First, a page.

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The Modern World-System IV

Centrist Liberalism Triumphant, 1789–1914

Immanuel Wallerstein

Publication Year: 2011

Immanuel Wallerstein’s highly influential, multi-volume opus, The Modern World-System, is one of this century’s greatest works of social science. An innovative, panoramic reinterpretation of global history, it traces the emergence and development of the modern world from the sixteenth to the twentieth century. This new volume encompasses the nineteenth century from the revolutionary era of 1789 to the First World War. In this crucial period, three great ideologies—conservatism, liberalism, and radicalism—emerged in response to the worldwide cultural transformation that came about when the French Revolution legitimized the sovereignty of the people. Wallerstein tells how capitalists, and Great Britain, brought relative order to the world and how liberalism triumphed as the dominant ideology.

Published by: University of California Press


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p. 1-1

Title Page, Frontispiece, Copyright, Dedication

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pp. 2-7


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pp. vii-viii

List of Illustrations

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pp. ix-x

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Preface: On Writing about the Modern World-System

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pp. xi-xviii

This is the fourth volume in a series whose first volume was published in 1974. The overall work was conceived as a multivolume analysis of the historical and structural development of the modern world-system. Each volume was designed to stand by itself but was also intended simultaneously to be part of the singular larger work. ...

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Chapter 1: Centrist Liberalism as Ideology

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pp. 1-20

In 1815, the most important new political reality for Great Britain, France, and the world-system was the fact that, in the spirit of the times, political change had become normal. “With the French Revolution, parliamentary reform became a doctrine as distinct from an expedient” (White, 1973, 73). ...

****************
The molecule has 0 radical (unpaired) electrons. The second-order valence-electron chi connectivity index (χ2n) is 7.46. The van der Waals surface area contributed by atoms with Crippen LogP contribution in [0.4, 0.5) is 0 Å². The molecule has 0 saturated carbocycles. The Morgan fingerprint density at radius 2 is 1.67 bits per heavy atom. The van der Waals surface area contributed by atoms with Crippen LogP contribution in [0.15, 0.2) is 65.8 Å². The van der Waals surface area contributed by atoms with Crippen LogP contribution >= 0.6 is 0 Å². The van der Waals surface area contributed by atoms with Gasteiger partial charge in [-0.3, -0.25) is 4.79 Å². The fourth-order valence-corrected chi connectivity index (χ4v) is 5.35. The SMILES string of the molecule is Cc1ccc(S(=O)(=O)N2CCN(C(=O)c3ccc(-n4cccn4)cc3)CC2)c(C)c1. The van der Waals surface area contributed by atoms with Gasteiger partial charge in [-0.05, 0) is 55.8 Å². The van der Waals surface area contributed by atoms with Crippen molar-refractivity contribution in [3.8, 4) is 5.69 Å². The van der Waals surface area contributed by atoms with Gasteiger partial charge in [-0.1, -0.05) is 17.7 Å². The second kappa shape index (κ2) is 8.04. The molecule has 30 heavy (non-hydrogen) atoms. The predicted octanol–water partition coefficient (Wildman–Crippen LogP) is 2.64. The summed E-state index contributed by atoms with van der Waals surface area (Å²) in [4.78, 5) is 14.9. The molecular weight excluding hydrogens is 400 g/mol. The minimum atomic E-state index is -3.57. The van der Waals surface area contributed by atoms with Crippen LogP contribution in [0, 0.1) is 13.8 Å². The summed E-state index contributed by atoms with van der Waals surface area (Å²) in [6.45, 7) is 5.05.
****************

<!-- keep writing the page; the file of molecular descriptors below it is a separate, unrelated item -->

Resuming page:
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Chapter 2: Constructing the Liberal State, 1815–1830

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pp. 21-76

Great Britain and France fought a long battle for hegemony within the capitalist world-economy from 1651 to 1815.1 It was only in 1815 that Great Britain at last won its definitive victory. At once, and with a celerity that is remarkable, the two countries entered into a tacit but very profound alliance in the effort to institutionalize a new political model for states located in the core zones ...

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Chapter 3: The Liberal State and Class Conflict, 1830–1875

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pp. 77-142

During the first half of the nineteenth century, socialism as a concept was still not separate from “bourgeois democracy” as a concept or, as Labrousse (1949b, 7) says, “Jacobinism and socialism remained muddled in political life.” In some sense, it probably remained for at least a century thereafter that a full distinction of the two concepts did not exist. ...

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Chapter 4: The Citizen in a Liberal State

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pp. 143-218

Inequality is a fundamental reality of the modern world-system, as it has been of every known historical system. What is different, what is particular to historical capitalism, is that equality has been proclaimed as its objective (and indeed as its achievement)—equality in the marketplace, equality before the law, ...

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Chapter 5: Liberalism as Social Science

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pp. 219-274

The French Revolution, as we have been arguing, had enormous consequences for the realities of the capitalist world-economy. It led to the construction of the three modern ideologies—conservatism, liberalism, and radicalism—and then to the triumph of centrist liberalism as the basis of the world-system’s geoculture. ...

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Chapter 6: The Argument Restated

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pp. 275-278

This book is about the modern world-system in the long nineteenth century, which conventionally runs from 1789 to 1914. There are endless numbers of books that have discussed the basic characteristics of this period. There exists what we may think of as a conventional view, shared by scholars of varying ideological and/or scholarly views. ...


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pp. 279-358


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pp. 359-377

Production Notes

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p. 397-397

E-ISBN-13: 9780520948600
Print-ISBN-13: 9780520267619

Page Count: 396
Publication Year: 2011